Installing Python from Source

Troy Williams

2020-12-15

Installing Python 3 from Source

The purpose of this guide is to allow you to install python 3.x into Ubuntu Linux (or its variants) without affecting the system python installation used for system scripts. We’ll install to:

$ mkdir ~/opt
$ cd ~/opt

The reason for opt in our home folder is simple. We won’t need sudo permissions and it is easier to deal with multiple versions depending on our needs.

Update

Versions

This article was updated to work with Ubuntu 20.04 and Python 3.9.1 as of 2020-12-15.

NOTE: The instructions are mostly identical for newer version of python. Probably the only changes would be the version numbers

References

Dependencies

In order to build from source you will need the build essentials. Install them with the following command:

$ sudo apt install build-essential \
                   bzip2 \
                   checkinstall \
                   libbz2-dev\
                   libc6-dev \
                   libgdbm-dev \
                   libncursesw5-dev \
                   libncurses5-dev \
                   libreadline-dev \
                   libsqlite3-dev \
                   libssl-dev \
                   libffi-dev \
                   libbz2-dev \
                   sqlite3 \
                   tk-dev \
                   libnss3-dev \
                   liblzma-dev \
                   zlib1g-dev \
                   libgdbm-compat-dev \
                   wget \
                   xz-utils

Or (This may or may not work - it didn’t for Ubuntu 20.04):

$ sudo apt-get build-dep python3.9

NOTE: You may need to install other dependencies later on in order to properly build python from source.

Download Source

Create a temporary folder:

$ mkdir ~/tmp
$ cd ~/tmp

Download the source files:

$ wget https://www.python.org/ftp/python/3.9.1/Python-3.9.1.tar.xz

Extract the source code:

$ tar -xvf Python-3.9.1.tar.xz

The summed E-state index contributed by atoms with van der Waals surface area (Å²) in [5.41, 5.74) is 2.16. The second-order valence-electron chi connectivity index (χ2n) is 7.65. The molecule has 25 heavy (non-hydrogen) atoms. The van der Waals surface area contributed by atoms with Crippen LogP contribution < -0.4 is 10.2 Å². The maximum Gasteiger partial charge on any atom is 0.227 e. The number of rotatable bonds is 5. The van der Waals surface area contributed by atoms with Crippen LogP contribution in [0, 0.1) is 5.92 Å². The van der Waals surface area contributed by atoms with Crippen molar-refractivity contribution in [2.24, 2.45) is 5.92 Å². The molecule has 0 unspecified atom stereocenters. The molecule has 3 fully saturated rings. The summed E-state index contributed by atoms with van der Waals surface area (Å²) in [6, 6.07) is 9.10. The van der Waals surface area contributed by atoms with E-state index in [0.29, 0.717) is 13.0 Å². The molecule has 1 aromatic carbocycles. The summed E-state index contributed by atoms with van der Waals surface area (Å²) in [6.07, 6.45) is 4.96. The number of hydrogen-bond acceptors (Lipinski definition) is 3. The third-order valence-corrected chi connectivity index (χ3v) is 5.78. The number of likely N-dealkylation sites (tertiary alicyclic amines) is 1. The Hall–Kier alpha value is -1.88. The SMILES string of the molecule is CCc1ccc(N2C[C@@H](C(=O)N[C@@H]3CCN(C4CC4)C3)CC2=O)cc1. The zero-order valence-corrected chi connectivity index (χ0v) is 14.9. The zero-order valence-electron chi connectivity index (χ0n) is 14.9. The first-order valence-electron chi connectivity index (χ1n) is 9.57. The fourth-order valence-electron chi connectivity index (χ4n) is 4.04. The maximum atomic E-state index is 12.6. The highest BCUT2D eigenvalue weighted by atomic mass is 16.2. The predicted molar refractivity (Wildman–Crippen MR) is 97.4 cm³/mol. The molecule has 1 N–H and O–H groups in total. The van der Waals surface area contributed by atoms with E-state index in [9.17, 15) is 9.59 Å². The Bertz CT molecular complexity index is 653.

$ cd Python-3.9.1

Install Python

Run configure and specify the prefix path, that is the path to our target folder in ~/opt:

$ ./configure --enable-optimizations --prefix=/home/troy/opt/python_3.9.1

NOTE: Set the –prefix option to point to the folder where we want to install python, in our case ~/opt/python_3.9.1.

$ make -j 16

NOTE: For faster build times, modify the number of available cores (logical threads) with -j switch.

NOTE: After running make, check to see if it complains about any dependencies that might be missing. Once the dependencies are installed, run make again to confirm. The dependencies can be installed from the Ubuntu repos.

$ make test
$ make altinstall

NOTE: Why make altinstall and not make install -> https://stackoverflow.com/questions/16018463/difference-in-details-between-make-install-and-make-altinstall

Python Shortcut

Since we have installed python to ~/opt, it isn’t on our path yet. Let’s add it! We’ll need to modify .bashrc, adding some aliases so that we can use the newly installed python. I like setting up python3 as the python to run:

# Python Path
python_path="~/opt/python_3.9.1/bin"
alias python3="$python_path/python3.9"
alias pip3="$python_path/pip3.9"
alias virtualenv="$python_path/virtualenv"
$ type python3
python3 is aliased to `~/opt/python3.9.1/bin/python3.9'
$ type pip3
pip3 is aliased to `~/opt/python3.9.1/bin/pip3.9'

Virtualenv

Install virtualenv so that we can create virtual environments easily.

$ pip3 install virtualenv
$ type virtualenv
virtualenv is aliased to `~/opt/python3.9.1/bin/virtualenv'

NOTE: type will show us where a command binary is located or where it points to. This helps to confirm our aliases are setup correctly.

Summary

It is straight forward to install python from source. I like this approach because I can control where it is installed and what version I install. It doesn’t depend on your O/S’s package maintainers.